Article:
Secretary of State John F. Kerry says he wants to find out “exactly what happened” with regard to the doctoring of a 2013 State Department news briefing video about the Iran nuclear deal — and that whoever altered the video was “stupid and clumsy and inappropriate.”
Mr. Kerry’s remarks came as two influential Republican lawmakers sought an explanation Friday for why the video record of the briefing by the department’s then-spokeswoman Jennifer Psaki was deliberately altered to delete her suggestion that officials had misled the public about when the controversial Iran nuclear negotiations had begun.
House Foreign Affairs Committee Chairman Ed Royce of California sent a letter to the department inspector general, Steve Linick, requesting an investigation. Mr. Royce wrote that department officials had raised “disturbing questions” this week by claiming they didn’t know who ordered the video tampering.
In a separate letter, sent directly to Mr. Kerry, House Oversight and Government Reform Committee Chairman Jason Chaffetz of Utah called on the department to “identify, by name and job title, the individual or individuals” who were involved in the tampering.
In a reversal from previous claims that a technical “glitch” had likely caused a portion of the video to disappear, current department-spokesman John Kirby acknowledged this week that the video had been intentionally altered.
But Mr. Kirby but offered few details beyond claiming that an unidentified U.S. official had ordered the deletion.
On Wednesday, Mr. Kirby said officials with the department’s Office of the Legal Advisor had reviewed the video during recent weeks, after a Fox News journalist reported on the missing section. But the officials were unable to determine who had “made the request to edit to the video, or why it was made,” he said.
Mr. Kirby said only that a video editor, whom officials have declined to identify, made the cut after receiving a phone call from someone inside the State Department who ordered the action.
“It was three years ago and the individual who took the call just simply doesn’t have a memory of it,” he said.
The question of the timing and transparency of the administration’s diplomacy with Iran over its nuclear programs has reignited following a recent New York Times magazine profile of top Obama foreign policy adviser Ben Rhodes that suggested the administration pushed a false narrative of how the outreach to Tehran was handled in Mr. Obama’s first term.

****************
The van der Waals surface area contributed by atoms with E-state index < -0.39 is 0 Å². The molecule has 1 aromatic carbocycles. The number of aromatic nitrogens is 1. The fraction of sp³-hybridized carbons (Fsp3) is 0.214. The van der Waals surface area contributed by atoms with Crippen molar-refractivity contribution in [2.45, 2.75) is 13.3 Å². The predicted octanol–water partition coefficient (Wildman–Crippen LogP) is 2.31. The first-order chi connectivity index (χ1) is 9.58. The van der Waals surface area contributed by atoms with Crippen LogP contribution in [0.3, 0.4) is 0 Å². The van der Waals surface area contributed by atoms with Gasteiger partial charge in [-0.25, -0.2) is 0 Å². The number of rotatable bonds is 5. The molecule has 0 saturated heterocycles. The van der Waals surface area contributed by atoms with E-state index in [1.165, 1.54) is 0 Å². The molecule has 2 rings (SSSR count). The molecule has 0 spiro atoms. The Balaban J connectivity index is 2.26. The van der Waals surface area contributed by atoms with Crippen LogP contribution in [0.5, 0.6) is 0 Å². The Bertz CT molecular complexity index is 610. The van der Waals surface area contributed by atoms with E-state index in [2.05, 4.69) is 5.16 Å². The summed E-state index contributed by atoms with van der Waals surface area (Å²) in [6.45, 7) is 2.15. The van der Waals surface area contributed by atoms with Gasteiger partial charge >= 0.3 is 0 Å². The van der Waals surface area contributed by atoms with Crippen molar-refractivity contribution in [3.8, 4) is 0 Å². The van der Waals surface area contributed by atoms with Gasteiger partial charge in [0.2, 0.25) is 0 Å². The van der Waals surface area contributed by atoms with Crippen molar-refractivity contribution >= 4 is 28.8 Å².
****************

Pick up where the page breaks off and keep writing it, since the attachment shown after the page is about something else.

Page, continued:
The Dec. 2, 2013, State Department news briefing video now under scrutiny dealt directly with some of those matters and whether it was department policy to lie in order to preserve the secrecy of the nuclear negotiations.
The missing video section centered on an exchange in which Ms. Psaki seemed to admit that the administration had engaged in secret talks with Iran despite having publicly denied that such talks had occurred.
During the exchange, Fox News reporter James Rosen had referenced an earlier Feb. 6, 2013, briefing in which then-State Department spokeswoman Victoria Nuland had said there were no intermittent conversations between Obama administration and Iranian officials outside of larger multinational gatherings.
Mr. Rosen had asked Ms. Psaki if Ms. Nuland had been speaking truthfully or if it was acceptable to lie to protect the secrecy of the secret talks. In response, Ms. Psaki had said: “James, I think there are times where diplomacy needs privacy in order to progress.”
In an unusual twist, the corresponding print transcript of the altered video was never changed on the State Department’s website.
Ms. Nuland, meanwhile, has said she didn’t know about the secret talks at the time she denied they were happening in February 2013.
For her own part, Ms. Psaki tweeted on Wednesday that she “had no knowledge of nor would I have approved of any form of editing or cutting my briefing transcript on any subject while @StateDept.”
In his first remarks on the matter Friday, Mr. Kerry told reporters that he intends to uncover who was responsible. He also said the act of deliberately doctoring the public video record of news briefings runs against the transparency he’s stood for during his tenure at the department.
The secretary of state, in Paris for discussions on restarting peace talks between Israel and the Palestinians, said he “would like to find out exactly what happened and why.”
He also said he didn’t want someone like that working for him.
• This article is based in part on wire service reports.